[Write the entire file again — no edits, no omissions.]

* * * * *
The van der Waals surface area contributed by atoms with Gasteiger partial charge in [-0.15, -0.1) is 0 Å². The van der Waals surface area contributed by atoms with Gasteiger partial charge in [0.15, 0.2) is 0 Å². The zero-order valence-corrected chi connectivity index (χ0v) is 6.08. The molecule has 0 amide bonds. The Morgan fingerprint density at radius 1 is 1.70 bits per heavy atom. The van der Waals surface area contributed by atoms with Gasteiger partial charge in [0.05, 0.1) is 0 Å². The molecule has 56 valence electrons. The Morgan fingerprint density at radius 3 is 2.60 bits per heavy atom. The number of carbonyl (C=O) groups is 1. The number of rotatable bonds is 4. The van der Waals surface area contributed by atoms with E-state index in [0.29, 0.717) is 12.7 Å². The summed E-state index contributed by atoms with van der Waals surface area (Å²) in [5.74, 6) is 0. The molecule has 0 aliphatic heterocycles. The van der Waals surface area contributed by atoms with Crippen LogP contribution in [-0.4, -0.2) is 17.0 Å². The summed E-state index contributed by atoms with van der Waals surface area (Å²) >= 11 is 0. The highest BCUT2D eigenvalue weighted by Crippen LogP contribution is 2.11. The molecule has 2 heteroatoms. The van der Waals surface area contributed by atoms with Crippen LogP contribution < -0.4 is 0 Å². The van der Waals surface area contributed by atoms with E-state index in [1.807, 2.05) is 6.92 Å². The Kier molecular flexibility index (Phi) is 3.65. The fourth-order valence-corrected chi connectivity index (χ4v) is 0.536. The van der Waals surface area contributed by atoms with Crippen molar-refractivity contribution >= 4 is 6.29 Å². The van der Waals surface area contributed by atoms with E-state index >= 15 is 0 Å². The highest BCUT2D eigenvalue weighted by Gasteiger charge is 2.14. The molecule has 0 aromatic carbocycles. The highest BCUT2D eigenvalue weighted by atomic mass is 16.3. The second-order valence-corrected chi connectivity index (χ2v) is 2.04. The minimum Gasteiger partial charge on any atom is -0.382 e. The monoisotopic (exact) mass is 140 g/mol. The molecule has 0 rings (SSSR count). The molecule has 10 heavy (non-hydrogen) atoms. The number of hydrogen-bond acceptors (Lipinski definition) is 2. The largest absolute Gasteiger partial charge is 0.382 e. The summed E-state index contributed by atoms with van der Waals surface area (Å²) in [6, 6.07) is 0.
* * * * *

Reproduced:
The van der Waals surface area contributed by atoms with Gasteiger partial charge in [-0.15, -0.1) is 0 Å². The van der Waals surface area contributed by atoms with Gasteiger partial charge in [0.15, 0.2) is 0 Å². The zero-order valence-corrected chi connectivity index (χ0v) is 6.08. The molecule has 0 amide bonds. The Morgan fingerprint density at radius 1 is 1.70 bits per heavy atom. The van der Waals surface area contributed by atoms with Gasteiger partial charge in [0.05, 0.1) is 0 Å². The molecule has 56 valence electrons. The Morgan fingerprint density at radius 3 is 2.60 bits per heavy atom. The number of carbonyl (C=O) groups is 1. The number of rotatable bonds is 4. The van der Waals surface area contributed by atoms with E-state index in [0.29, 0.717) is 12.7 Å². The summed E-state index contributed by atoms with van der Waals surface area (Å²) in [5.74, 6) is 0. The molecule has 0 aliphatic heterocycles. The van der Waals surface area contributed by atoms with Crippen LogP contribution in [-0.4, -0.2) is 17.0 Å². The summed E-state index contributed by atoms with van der Waals surface area (Å²) >= 11 is 0. The highest BCUT2D eigenvalue weighted by Crippen LogP contribution is 2.11. The molecule has 2 heteroatoms. The van der Waals surface area contributed by atoms with Crippen LogP contribution < -0.4 is 0 Å². The van der Waals surface area contributed by atoms with E-state index in [1.807, 2.05) is 6.92 Å². The Kier molecular flexibility index (Phi) is 3.65. The fourth-order valence-corrected chi connectivity index (χ4v) is 0.536. The van der Waals surface area contributed by atoms with Crippen molar-refractivity contribution >= 4 is 6.29 Å². The van der Waals surface area contributed by atoms with E-state index >= 15 is 0 Å². The highest BCUT2D eigenvalue weighted by Gasteiger charge is 2.14. The molecule has 0 aromatic carbocycles. The highest BCUT2D eigenvalue weighted by atomic mass is 16.3. The second-order valence-corrected chi connectivity index (χ2v) is 2.04. The minimum Gasteiger partial charge on any atom is -0.382 e. The monoisotopic (exact) mass is 140 g/mol. The molecule has 0 rings (SSSR count). The molecule has 10 heavy (non-hydrogen) atoms. The number of hydrogen-bond acceptors (Lipinski definition) is 2. The largest absolute Gasteiger partial charge is 0.382 e. The summed E-state index contributed by atoms with van der Waals surface area (Å²) in [6, 6.07) is 0.